Barclays has recently divested businesses in many countries, restructuring and refocusing on core areas. Now Brumpton has a plan for the UK private bank to “get back to a fundamental growth strategy”. “We have the ingredients and appetite. It’s about taking basic steps to keep moving towards growth. We don’t have many gaps to fill,” she says. 

Another factor is to analyse how the product propositions can be matched to the client segments. “Just because we can do everything doesn’t mean we should do for all segments, so where should we limit our propositions or stretch them? We’ve made sure we have strength and depth in the areas we focus on to provide balance to our clients.”
Barring the UHNW segment where multi-banking is commonplace, clients don’t need many banking relationships, says Brumpton.

“We should bring clients the breadth that Barclays can provide. The boutique-y wealth managers can’t do the same so we should leverage that competitive advantage.”

According to Brumpton, over the last few decades, the UK landscape has gone from being a wealthy inheritance market to an entrepreneurial wealth market. “The next-gen element has changed a lot. Concerns around wealth transfer are pertinent.” Brumpton is upbeat and says people are richer than they think. “With ISAs and pension consolidation, the lower-end of the market has a big runway for growth. Potential clients may not think they need private bankers but may have £1m of ISAs or pensions. Also, as long as Britain stays favourable for entrepreneurs, we’ll see wealth generation in the upper end. We are in a growth cycle.”

Having always had a focus on digitalisation, Brumpton says Barclays has the digital tools and it’s “about connecting them to have that seamless engagement with clients”.

“My focus is to harness the powers of Barclays’ digital propositions and get them in the right frame for our clients – that might be more analytical tools on the upper end and straight-through engagement on the lower end. It will mean different things for different segments,” she says, adding: “I don’t think the wealth market will be disintermediated by a digital proposition. I do think digital tools will enable better dialogue between bankers and clients. Will there be cost benefits? Absolutely. Perhaps it will create capacity for bankers to cover more clients or facilitate offering more products and services.”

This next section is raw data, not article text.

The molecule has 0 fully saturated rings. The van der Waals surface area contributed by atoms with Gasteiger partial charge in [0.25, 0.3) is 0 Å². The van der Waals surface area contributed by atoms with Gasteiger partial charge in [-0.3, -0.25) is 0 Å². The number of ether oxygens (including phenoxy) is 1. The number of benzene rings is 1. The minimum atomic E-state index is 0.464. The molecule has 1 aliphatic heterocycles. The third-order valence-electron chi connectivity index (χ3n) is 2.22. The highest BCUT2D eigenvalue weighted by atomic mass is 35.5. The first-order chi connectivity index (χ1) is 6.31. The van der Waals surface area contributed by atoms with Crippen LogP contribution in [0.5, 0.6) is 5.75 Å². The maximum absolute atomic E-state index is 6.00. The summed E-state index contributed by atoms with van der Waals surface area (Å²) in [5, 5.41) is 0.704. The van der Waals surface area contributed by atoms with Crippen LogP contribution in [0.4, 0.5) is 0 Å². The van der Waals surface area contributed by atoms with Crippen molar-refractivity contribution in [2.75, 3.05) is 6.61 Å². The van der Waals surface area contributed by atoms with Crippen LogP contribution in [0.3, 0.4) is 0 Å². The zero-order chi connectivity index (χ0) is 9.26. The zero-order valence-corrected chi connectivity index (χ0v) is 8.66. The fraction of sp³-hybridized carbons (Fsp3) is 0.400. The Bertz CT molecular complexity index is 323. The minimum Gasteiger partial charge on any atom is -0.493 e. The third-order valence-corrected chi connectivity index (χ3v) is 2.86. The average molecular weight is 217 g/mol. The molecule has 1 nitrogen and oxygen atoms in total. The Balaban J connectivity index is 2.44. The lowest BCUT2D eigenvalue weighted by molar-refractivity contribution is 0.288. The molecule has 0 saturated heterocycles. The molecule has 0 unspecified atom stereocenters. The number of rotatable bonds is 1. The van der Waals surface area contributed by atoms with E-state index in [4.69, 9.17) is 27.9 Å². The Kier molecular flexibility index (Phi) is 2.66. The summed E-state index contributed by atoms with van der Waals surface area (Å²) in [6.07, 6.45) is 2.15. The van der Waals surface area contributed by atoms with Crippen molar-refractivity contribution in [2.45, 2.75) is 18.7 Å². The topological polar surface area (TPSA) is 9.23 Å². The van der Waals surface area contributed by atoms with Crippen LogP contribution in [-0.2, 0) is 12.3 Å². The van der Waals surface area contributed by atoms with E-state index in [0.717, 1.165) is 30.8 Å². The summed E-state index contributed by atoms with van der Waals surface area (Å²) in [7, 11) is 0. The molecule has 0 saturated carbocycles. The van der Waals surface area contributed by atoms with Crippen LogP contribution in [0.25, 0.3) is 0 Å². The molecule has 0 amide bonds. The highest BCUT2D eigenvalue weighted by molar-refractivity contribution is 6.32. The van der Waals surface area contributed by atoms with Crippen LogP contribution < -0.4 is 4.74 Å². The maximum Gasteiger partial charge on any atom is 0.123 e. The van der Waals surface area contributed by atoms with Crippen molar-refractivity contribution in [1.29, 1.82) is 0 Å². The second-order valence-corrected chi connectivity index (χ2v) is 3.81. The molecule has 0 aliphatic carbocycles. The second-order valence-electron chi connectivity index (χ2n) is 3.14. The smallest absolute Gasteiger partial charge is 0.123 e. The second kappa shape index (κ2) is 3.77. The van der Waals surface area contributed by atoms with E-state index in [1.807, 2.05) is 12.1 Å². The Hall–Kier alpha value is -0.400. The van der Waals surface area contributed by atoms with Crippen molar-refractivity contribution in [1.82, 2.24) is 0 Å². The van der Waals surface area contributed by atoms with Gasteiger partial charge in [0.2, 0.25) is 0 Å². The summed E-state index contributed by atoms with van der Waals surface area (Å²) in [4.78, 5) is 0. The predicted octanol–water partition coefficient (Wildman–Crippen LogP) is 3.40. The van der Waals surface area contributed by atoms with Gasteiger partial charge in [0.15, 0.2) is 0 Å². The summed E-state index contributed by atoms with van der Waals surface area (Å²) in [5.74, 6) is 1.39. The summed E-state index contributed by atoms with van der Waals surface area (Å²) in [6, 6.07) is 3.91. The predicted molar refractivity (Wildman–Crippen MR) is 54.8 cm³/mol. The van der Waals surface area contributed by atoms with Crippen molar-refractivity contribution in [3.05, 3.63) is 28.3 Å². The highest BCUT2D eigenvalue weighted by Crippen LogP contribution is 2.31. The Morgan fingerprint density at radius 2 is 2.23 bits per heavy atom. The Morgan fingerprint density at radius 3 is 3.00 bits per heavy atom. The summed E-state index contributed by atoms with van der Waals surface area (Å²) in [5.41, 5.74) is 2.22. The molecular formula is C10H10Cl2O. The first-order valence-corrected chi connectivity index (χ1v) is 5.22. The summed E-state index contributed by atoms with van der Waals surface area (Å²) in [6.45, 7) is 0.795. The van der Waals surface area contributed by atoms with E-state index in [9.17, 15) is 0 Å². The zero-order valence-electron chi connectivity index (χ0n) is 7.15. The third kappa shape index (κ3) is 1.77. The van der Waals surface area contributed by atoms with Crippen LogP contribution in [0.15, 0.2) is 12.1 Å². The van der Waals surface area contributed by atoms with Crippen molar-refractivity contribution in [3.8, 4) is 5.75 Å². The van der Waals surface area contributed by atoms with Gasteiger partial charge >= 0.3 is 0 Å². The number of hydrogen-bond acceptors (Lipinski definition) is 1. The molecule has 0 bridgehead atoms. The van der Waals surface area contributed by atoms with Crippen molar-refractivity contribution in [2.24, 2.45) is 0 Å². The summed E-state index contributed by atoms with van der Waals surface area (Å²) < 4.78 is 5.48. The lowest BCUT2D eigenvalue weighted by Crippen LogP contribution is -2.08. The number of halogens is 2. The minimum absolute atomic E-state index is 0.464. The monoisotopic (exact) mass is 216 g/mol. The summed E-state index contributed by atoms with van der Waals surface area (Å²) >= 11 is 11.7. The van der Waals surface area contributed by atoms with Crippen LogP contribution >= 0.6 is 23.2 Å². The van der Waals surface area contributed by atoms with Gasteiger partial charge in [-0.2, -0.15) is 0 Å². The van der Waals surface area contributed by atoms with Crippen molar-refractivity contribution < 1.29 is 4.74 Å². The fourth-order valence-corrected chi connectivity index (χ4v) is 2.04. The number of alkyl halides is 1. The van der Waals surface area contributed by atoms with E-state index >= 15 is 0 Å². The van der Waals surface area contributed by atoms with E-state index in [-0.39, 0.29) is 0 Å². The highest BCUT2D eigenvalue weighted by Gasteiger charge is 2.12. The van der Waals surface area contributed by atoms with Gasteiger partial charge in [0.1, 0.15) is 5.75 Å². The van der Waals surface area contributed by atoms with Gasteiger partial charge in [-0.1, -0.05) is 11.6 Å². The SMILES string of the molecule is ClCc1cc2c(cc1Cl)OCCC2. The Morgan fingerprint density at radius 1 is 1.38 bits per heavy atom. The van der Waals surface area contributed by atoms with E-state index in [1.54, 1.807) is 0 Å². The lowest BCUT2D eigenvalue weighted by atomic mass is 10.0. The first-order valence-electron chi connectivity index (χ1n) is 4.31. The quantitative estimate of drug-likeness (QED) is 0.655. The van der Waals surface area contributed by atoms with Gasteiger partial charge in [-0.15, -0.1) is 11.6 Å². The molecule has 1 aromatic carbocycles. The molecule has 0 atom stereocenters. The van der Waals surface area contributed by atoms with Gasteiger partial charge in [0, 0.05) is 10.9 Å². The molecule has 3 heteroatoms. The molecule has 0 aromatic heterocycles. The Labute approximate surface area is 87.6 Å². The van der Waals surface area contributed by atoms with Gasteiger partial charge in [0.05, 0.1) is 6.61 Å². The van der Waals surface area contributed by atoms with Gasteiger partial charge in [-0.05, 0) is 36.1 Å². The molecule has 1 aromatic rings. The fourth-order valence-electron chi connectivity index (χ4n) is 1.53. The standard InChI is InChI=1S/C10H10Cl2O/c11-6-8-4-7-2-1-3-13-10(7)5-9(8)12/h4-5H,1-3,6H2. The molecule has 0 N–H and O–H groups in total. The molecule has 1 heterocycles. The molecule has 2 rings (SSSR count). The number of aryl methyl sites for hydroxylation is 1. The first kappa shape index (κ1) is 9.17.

The fight for quality talent has been fierce in recent years, and Brumpton says Barclays needs to nurture and grow its own people. “We have a legacy of doing that well and I want to make sure we develop it further.” As a woman, Brumpton says she’s always amazed that there aren’t more females in private banking. “It’s a great career for women. It is relationship-based, needs empathy and allows flexibility with your time and agenda.”

Going forward, Brumpton foresees growth across all segments. “My interest is in turbo-charging the growth that’s inherent in our business. There is an opportunity for Barclays W&IM to capture more wallet share – we are well positioned and need to get out there and ask for the business. It’s time to be more visible,” she says.